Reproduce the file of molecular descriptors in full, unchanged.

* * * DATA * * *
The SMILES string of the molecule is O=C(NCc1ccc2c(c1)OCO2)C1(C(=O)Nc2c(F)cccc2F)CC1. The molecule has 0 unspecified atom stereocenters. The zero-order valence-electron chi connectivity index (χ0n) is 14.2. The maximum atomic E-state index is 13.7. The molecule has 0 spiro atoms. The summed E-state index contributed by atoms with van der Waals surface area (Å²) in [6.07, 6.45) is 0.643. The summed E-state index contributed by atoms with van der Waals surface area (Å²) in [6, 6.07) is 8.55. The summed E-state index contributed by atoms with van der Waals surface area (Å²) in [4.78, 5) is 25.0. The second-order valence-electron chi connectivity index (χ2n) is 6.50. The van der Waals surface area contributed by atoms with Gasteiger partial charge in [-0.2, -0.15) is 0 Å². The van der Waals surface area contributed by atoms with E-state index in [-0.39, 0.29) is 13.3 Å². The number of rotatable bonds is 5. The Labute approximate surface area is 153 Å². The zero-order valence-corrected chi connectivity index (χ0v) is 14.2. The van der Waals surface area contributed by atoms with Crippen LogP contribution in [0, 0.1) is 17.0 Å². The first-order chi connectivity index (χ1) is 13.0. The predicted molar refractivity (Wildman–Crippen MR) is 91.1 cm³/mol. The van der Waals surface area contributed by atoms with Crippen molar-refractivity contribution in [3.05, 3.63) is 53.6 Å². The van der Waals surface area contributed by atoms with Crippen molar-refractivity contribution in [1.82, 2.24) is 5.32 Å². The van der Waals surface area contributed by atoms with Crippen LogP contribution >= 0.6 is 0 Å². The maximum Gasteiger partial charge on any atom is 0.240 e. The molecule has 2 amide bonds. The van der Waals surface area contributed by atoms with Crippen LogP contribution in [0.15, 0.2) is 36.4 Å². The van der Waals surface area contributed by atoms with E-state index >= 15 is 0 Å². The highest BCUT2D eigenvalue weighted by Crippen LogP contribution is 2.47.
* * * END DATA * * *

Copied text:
The SMILES string of the molecule is O=C(NCc1ccc2c(c1)OCO2)C1(C(=O)Nc2c(F)cccc2F)CC1. The molecule has 0 unspecified atom stereocenters. The zero-order valence-electron chi connectivity index (χ0n) is 14.2. The maximum atomic E-state index is 13.7. The molecule has 0 spiro atoms. The summed E-state index contributed by atoms with van der Waals surface area (Å²) in [6.07, 6.45) is 0.643. The summed E-state index contributed by atoms with van der Waals surface area (Å²) in [6, 6.07) is 8.55. The summed E-state index contributed by atoms with van der Waals surface area (Å²) in [4.78, 5) is 25.0. The second-order valence-electron chi connectivity index (χ2n) is 6.50. The van der Waals surface area contributed by atoms with Gasteiger partial charge in [-0.2, -0.15) is 0 Å². The van der Waals surface area contributed by atoms with E-state index in [-0.39, 0.29) is 13.3 Å². The number of rotatable bonds is 5. The Labute approximate surface area is 153 Å². The zero-order valence-corrected chi connectivity index (χ0v) is 14.2. The van der Waals surface area contributed by atoms with Crippen LogP contribution in [0, 0.1) is 17.0 Å². The first-order chi connectivity index (χ1) is 13.0. The predicted molar refractivity (Wildman–Crippen MR) is 91.1 cm³/mol. The van der Waals surface area contributed by atoms with Crippen molar-refractivity contribution in [3.05, 3.63) is 53.6 Å². The van der Waals surface area contributed by atoms with Crippen molar-refractivity contribution in [1.82, 2.24) is 5.32 Å². The van der Waals surface area contributed by atoms with Crippen LogP contribution >= 0.6 is 0 Å². The maximum Gasteiger partial charge on any atom is 0.240 e. The molecule has 2 amide bonds. The van der Waals surface area contributed by atoms with Crippen LogP contribution in [0.15, 0.2) is 36.4 Å². The van der Waals surface area contributed by atoms with E-state index >= 15 is 0 Å². The highest BCUT2D eigenvalue weighted by Crippen LogP contribution is 2.47.